4 September 2012

Chiang Mai: A Northern Capital of Thailand

We arrived in Chiang Mai, Thailand 🇹🇭, at the beginning of May 2012, by a direct Air Asia flight from Kuala Lumpur. After the bustling Malaysian metropolis, it felt as if we got in a paradise. We checked into a green, super quiet guest-house with a nice courtyard and Wi-Fi access, right across the road from the main attraction — the Old City.



As it appeared, Chiang Mai's airport and the Old City were located very close to each other. We discovered that accidentally, after 30-40 minutes of aimlessly walking. That time, we wandered into the Airport Plaza (a.k.a Central Plaza), which is a large shopping mall right near the airport.

When we took that route by taxi, that costed us 120 baht ($4), which is rather inexpensive. But usually we were riding a songthaew there: an exotic passenger vehicle (kind of shared taxi or a bus) that looked in part as a truck, in part as a minivan. A songthaew costed 20-30 baht per person, which was very cheap. There were also tuk-tuks 🛺 (motorized rickshaws) and bike taxis 🏍️ in Chiang Mai, but they were not our cup of tea at all.

The Old City occupies roughly 1.5 x 1.5 km area, forming a square. It is built up of 1-2 story houses — guest houses, cafés, shops, massage parlors, houses of local residents — and beautiful Buddhist temples. There are also a number of markets there.

The most well-known night market takes place on Sundays on the widest street in the Old City. During the night, the street gets filled with the stalls selling souvenirs (we bought a couple of wallets, delicious-smelling soap and a night lamp there; we also wanted to buy a chandelier but realized that we couldn’t fit it into our suitcases), food, and musicians (often disabled people), many of whom play beautifully. Overall, the north of Thailand 🇹🇭 amazed us with its musicians; we have never met such an abundance of excellently playing and singing people before.


Accommodation in Chiang Mai is not expensive. Rooms in guest houses cost on average 250-350 baht (around $10). It is possible to rent a place for a month or two: a room in a guest house, an apartment in a condo, or even an entire house. And all of this at reasonable prices. Just keep in mind that it is a common practice to charge not only for a month’s stay plus utilities, but also to take a deposit. The deposit is returned on moving out, but it doubles the initial payment amount.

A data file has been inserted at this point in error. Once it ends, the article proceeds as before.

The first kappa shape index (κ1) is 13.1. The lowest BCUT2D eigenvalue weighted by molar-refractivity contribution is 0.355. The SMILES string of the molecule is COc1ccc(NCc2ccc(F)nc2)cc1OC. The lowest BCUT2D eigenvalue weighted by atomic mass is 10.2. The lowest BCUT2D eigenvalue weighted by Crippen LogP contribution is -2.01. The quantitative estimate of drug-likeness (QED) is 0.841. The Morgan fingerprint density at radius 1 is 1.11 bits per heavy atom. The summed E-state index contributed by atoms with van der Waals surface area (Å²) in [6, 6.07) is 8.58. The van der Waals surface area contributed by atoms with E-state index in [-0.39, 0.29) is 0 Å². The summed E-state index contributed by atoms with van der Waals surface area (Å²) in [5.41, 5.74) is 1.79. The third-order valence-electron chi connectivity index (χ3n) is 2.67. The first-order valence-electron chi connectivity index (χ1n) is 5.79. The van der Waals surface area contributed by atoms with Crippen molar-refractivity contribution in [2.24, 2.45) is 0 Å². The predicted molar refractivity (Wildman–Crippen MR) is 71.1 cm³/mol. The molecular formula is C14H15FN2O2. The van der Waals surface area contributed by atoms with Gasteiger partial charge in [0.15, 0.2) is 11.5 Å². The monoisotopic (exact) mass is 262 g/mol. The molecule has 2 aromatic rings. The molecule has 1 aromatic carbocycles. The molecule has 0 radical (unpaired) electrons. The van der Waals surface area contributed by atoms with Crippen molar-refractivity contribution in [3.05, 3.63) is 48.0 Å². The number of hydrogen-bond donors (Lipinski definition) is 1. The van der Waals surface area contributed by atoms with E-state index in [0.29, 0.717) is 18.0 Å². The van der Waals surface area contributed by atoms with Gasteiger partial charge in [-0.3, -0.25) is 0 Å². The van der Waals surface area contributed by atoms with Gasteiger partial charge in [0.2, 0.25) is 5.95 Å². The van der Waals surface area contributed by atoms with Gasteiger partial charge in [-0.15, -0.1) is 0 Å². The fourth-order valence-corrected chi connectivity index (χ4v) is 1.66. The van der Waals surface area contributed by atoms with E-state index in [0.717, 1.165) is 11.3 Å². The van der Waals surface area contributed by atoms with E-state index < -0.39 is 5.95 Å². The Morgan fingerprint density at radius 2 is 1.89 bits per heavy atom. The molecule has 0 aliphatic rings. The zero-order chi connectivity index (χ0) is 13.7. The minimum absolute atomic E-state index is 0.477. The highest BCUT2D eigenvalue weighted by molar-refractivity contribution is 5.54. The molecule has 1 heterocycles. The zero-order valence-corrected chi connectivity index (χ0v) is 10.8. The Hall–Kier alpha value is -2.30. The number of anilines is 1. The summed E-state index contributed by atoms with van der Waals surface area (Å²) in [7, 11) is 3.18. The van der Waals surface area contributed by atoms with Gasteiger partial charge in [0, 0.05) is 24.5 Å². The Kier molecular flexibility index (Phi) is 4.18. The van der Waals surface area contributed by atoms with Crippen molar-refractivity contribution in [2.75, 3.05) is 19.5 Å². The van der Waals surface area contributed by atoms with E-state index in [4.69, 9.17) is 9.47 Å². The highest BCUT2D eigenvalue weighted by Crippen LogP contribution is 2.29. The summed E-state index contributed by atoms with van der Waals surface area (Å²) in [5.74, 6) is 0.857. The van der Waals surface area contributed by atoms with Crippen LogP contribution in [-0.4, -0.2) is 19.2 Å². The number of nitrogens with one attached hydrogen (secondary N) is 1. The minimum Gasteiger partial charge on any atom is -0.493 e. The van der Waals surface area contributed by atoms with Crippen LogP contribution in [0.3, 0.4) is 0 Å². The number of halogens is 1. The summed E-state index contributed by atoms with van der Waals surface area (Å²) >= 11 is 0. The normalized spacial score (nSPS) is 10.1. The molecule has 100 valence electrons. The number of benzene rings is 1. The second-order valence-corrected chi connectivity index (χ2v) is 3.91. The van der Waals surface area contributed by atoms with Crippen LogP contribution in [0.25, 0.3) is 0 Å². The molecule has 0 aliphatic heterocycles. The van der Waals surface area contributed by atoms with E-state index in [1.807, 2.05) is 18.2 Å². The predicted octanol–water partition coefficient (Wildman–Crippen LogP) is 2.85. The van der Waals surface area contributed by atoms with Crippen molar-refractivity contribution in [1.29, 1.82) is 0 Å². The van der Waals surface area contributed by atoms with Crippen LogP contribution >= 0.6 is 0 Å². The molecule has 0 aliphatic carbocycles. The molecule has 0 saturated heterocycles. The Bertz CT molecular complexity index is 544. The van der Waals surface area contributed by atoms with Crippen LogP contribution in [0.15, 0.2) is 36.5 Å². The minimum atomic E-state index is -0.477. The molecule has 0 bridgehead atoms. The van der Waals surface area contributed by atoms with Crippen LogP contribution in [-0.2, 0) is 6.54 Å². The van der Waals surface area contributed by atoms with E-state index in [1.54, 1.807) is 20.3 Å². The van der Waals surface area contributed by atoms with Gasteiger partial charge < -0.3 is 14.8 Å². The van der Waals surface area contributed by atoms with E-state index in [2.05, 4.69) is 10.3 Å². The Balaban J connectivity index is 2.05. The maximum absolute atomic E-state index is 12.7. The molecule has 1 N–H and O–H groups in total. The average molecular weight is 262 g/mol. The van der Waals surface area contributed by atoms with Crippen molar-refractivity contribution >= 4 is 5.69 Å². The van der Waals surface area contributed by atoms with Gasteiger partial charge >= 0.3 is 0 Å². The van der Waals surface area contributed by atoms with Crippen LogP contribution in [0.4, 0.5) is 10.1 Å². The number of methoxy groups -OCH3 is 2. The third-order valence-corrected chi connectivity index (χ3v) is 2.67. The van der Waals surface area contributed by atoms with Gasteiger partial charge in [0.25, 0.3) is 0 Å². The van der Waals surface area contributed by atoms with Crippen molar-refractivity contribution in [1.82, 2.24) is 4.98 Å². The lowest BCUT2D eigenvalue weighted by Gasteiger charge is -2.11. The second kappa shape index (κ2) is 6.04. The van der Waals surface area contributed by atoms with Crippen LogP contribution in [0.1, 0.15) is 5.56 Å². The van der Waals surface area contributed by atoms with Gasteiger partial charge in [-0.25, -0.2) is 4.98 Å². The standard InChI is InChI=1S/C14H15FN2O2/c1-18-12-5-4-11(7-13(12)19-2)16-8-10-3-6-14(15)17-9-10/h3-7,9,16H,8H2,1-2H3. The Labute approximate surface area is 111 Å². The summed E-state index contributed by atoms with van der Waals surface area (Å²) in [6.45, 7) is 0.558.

In Chiang Mai, we tried for the first time to wash clothes in machines located right on the streets. The system is very simple: one puts things into a washing machine, adds pre-bought detergent, throws in 30 baht, and the machine starts a preset program (f.i. for 40 minutes).

There is no need to stay at the place to guard the clothes. In our experience, theft is not common in Thailand (except Bangkok, they say). Local residents constantly surprised us with their lack of vigilance in this matter. And no one punishes them for this lack of vigilance, no matter how strange it would look to us. So while things are being washed, you can go away and have a glass of freshly squeezed juice.



In addition to washing machines, there are also dryers. They also cost 30-40 baht, but not everything dries well. After the first wash, we dried the clothes by hanging them on the territory of our guest house.

To summarize, Chiang Mai is a pretty good place to hang out, walk and get several (or many) massage sessions.



Note that the north of Thailand 🇹🇭 has many amazing places to offer. More on this later.

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